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Last updated on 9/17/22

Site established on 3/22/01

Four Party Joint Military Commission

My tour started in 1972, I was assigned to the Royal Coachmen, 62nd assault helicopter company. In January of 1973 myself, Lt. Dixon, Lt. Steimle, WO1 King, and SP5 Daugherty were transferred from the 62nd to the Four Party Joint Military Commission, Region II, North I corps.
Image courtesy of Don Hauschild

FPJMC certificate
Image courtesy of Don Hauschild

FPJMC Plaque
Image courtesy of Don Hauschild

This note was given to me by the NVA officer, in the Asha valley. We were the first Americans in there for some time. The place was ringed with radar controlled AA. The note is inviting us, the crew, to a hut for a little refreshment. We stayed with the bird.
Image courtesy of Don Hauschild

A US Army agency photo of the NVA officer who gave me the note and invitation. He also gave me some cigarettes.
Image courtesy of Don Hauschild

Yes these are the NVA cigarettes he gave me.
Image courtesy of Don Hauschild

During Feb and March 1973 specially painted Hueys (some from F/4, with all weapons removed) were used by the Joint Military Commission to ferry US and South and North Vietnamese around the country to various functions. At least one F/4 pilot (WO Broadnax) was wounded during this period. This picture was taken at DaNang late March 1973.
Image courtesy of Wayne Moose

An ID Card for the members of the Four Party Joint Military Commission.
Image and information courtesy of  Rich Neely, Four Party Joint Military Commission, Da Nang

Four Party Joint Military Commission.

It was set up by the Cease Fire Agreement to arrange the transfer of POWs in South Vietnam. The principal members were senior officers from the South Vietnamese Military, Viet Cong, North Vietnamese Military, and US Military. As far as I know, no US POWs were released in any of these exchanges.

Aircraft, crews, maintenance personnel, and administrative personnel were pulled from different units to support the mission. Our job was to transport these officers to different sites to arrange the transfers. Everyone was issued the yellow ID Card I sent you and all our aircraft had 3 broad orange bands painted on the fuselage.

Some South Vietnamese CH-47s were used for transport of POWs. They were marked the same as our aircraft.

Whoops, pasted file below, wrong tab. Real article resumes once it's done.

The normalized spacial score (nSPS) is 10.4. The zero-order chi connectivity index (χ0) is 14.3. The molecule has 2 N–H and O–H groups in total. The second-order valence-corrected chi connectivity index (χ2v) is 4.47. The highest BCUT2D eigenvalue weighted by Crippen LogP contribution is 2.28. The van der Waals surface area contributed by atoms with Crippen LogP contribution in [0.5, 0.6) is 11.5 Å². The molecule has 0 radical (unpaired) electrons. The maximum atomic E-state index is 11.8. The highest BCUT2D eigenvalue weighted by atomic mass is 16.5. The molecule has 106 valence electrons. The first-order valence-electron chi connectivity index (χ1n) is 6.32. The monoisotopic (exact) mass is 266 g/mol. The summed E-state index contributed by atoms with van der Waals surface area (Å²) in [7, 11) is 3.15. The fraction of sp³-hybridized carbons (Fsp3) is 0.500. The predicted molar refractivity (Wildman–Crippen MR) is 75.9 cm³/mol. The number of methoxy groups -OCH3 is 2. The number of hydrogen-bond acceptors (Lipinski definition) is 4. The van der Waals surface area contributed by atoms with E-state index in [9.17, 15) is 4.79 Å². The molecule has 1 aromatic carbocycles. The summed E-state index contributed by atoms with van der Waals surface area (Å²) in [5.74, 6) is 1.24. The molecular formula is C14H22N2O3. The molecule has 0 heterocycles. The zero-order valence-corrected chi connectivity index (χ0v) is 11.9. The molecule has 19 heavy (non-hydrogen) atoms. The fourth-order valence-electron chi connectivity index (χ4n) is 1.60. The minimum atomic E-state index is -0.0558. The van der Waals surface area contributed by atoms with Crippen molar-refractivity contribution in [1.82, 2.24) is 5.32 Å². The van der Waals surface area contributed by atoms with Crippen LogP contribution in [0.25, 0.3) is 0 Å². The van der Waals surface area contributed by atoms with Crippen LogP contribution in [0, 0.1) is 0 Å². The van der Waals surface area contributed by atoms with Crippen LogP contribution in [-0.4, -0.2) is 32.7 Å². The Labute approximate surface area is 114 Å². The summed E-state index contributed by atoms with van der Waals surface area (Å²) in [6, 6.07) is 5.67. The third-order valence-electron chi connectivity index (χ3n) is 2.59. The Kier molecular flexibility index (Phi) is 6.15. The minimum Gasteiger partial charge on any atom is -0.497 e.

Another group formed at the same time was the ICCS. Their mission was to support the international observers (Polish, Indonesians, Canadians, and one other I don't recall) called for in the Cease Fire Agreement. Their aircraft were marked with broad yellow stripes and the letters ICCS in black on a white background.

We went into some areas where I never would have gone before. Too many people running around with AK-47s. When we landed, they were posted around the LZ watching us and we were unarmed except for personal weapons (pistols). At least one ICCS aircraft took fire (no damage) from an LZ we went into at a later date. This all made for some tense times. Didn't know if we were going to take fire on any given mission. We wore standard rank and branch insignia and 1st Aviation brigade shoulder patches, but nothing special for the FPJMC. My total hours flown in the two months with them (28 Jan 73 to 28 Mar 73) 68 hours.

FPJMC I.D. card issued to Floyd
Image and information courtesy of Floyd Dixon (Buzz Dixon, "Buzzard")

Flying in support of the Four Party Joint Military Commision provided for some interesting if not unusual missions. Basically we provided taxi service for the four parties involved after the Peace Treaty was signed. This included flying out to bad-guy country (unarmed except for side arms) to pick up the representatives from the VC delegation. It was a little unnerving at first because you always wondered about the 10% who didn't get the word not to shoot at us. We would land at a clearing in the middle of nowhere and after having lunch with the VC (yep, boiled rice and fish), would load them up and head back to DaNang.

When the NVA arrived in DaNang, we flew a hush-hush (well, as hush-hush as you can be in a Huey) mission in the middle of the night (started at ~1:00am) to transport them from the airfield to their compound in DaNang. They arrived via USAF transports at night and would walk directly to our aircraft to be transported across town to their compound. This mission lasted several hours even using several aircraft. I believe the night mission was mainly to avoid trouble with locals that werent too happy about the visitors.

As I learned on later missions to sattelite compounds, there were quite a few people that did not like the presence of some of the people we had onboard. On more than one occasion, we landed at a compound that would have protesters nearby. Fortunately, most missions went off without incident.

As far as the color of the paint scheme of the aircraft, ours were painted with 4 orange stripes on the main fuselage and 4 on the tail boom (one stripe for each party involved). Initially, we painted them with white stripes. This did not go over well because some parties thought white represented "surrender". As a result, we immediately had to repaint all aircraft with orange stripes.

A downside to flying with the FPJMC was hours and hours of boredom. We only flew 2-3 times a week, the rest of the time was hurry up and wait. Lots of cards and darts. At one time I did have our orange armband with the number "4" but can't find it."

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